THE LIST OR INVENTORY
Bangs manes bouffants beehives Beatle cap butter faces brush-on lashes decal eyes puffy sweaters French thrust bras flailing leather blue jeans stretch pants stretch jeans honeydew bottoms éclair shanks of elf boots ballerinas Knight slippers, hundreds of them, these flaming little buds, bobbing and screaming, rocketing around inside the Academy of Music Theater underneath that vast old moldering cherub of a dome up there—aren’t they supermarvelous!
“Aren’t that super-marvelous!” says Baby Jane, and then: “Hi, Isabel! Isabel! You want to sit backstage—with the Stones!”
The show hasn’t even started yet, the Rolling Stones aren’t even on the stage, the place is full of great shabby moldering dimness, and these flaming little buds.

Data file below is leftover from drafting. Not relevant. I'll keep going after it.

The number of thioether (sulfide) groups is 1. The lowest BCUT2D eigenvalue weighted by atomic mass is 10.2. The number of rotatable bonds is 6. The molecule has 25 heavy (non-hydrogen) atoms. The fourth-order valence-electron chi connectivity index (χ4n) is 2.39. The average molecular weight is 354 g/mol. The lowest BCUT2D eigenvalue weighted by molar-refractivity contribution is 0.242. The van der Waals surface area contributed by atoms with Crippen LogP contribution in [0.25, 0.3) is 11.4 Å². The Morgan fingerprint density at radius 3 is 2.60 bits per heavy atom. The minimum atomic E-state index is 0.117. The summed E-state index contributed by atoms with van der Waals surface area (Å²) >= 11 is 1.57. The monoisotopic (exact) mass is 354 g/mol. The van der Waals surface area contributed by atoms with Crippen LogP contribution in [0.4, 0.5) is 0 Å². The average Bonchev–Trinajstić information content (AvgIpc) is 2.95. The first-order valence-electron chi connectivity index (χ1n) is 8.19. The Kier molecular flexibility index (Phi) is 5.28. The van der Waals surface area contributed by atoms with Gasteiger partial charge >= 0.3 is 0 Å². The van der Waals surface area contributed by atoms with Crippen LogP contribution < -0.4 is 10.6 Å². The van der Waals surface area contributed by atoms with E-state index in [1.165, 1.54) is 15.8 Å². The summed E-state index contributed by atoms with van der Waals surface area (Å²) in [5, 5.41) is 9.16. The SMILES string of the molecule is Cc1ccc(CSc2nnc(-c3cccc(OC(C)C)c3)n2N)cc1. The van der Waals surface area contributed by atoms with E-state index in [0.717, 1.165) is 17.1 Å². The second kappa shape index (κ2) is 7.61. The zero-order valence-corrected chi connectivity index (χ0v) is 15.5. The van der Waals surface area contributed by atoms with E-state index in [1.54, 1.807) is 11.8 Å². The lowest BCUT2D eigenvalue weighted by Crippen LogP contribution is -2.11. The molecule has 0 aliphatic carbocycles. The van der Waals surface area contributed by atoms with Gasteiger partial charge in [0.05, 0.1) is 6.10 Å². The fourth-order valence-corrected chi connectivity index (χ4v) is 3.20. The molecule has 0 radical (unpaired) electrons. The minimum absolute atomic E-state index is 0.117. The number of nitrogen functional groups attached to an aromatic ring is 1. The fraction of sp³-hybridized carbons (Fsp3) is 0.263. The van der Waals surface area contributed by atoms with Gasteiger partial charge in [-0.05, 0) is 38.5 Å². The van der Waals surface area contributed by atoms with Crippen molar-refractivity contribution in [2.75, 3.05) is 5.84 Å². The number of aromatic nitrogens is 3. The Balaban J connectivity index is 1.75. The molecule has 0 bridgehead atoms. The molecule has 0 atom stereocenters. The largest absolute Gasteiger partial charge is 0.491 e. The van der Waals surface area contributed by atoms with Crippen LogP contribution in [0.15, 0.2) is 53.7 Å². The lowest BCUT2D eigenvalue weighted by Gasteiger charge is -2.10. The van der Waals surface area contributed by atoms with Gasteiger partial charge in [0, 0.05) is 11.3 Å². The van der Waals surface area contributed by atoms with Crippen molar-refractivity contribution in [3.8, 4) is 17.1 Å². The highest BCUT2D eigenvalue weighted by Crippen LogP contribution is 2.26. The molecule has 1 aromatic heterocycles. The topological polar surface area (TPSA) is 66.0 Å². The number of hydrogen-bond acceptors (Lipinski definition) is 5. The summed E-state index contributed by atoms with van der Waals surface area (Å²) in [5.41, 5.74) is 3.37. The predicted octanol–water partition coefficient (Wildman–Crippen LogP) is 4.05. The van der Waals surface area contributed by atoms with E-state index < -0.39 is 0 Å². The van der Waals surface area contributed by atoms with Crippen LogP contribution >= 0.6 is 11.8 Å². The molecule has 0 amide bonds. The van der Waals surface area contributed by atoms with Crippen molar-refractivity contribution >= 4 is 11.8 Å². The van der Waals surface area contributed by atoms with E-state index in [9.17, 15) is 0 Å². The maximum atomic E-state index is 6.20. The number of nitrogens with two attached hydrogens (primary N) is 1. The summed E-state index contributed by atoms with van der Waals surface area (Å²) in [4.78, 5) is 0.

From “The Girl of the Year” by Tom Wolfe in New York Magazine, 1964
The list works best when the items on it are unusual. The rapid-fire staccato pace of the list with unpredictable words and phrases surprises and pleases readers. Alliteration is often used as a kind of glue to bind the list together. The inventory is an old technique; Homer used it in the Iliad and the Odyssey, but it’s still highly effective. This is one of the techniques discussed in my fall Seattle writing class.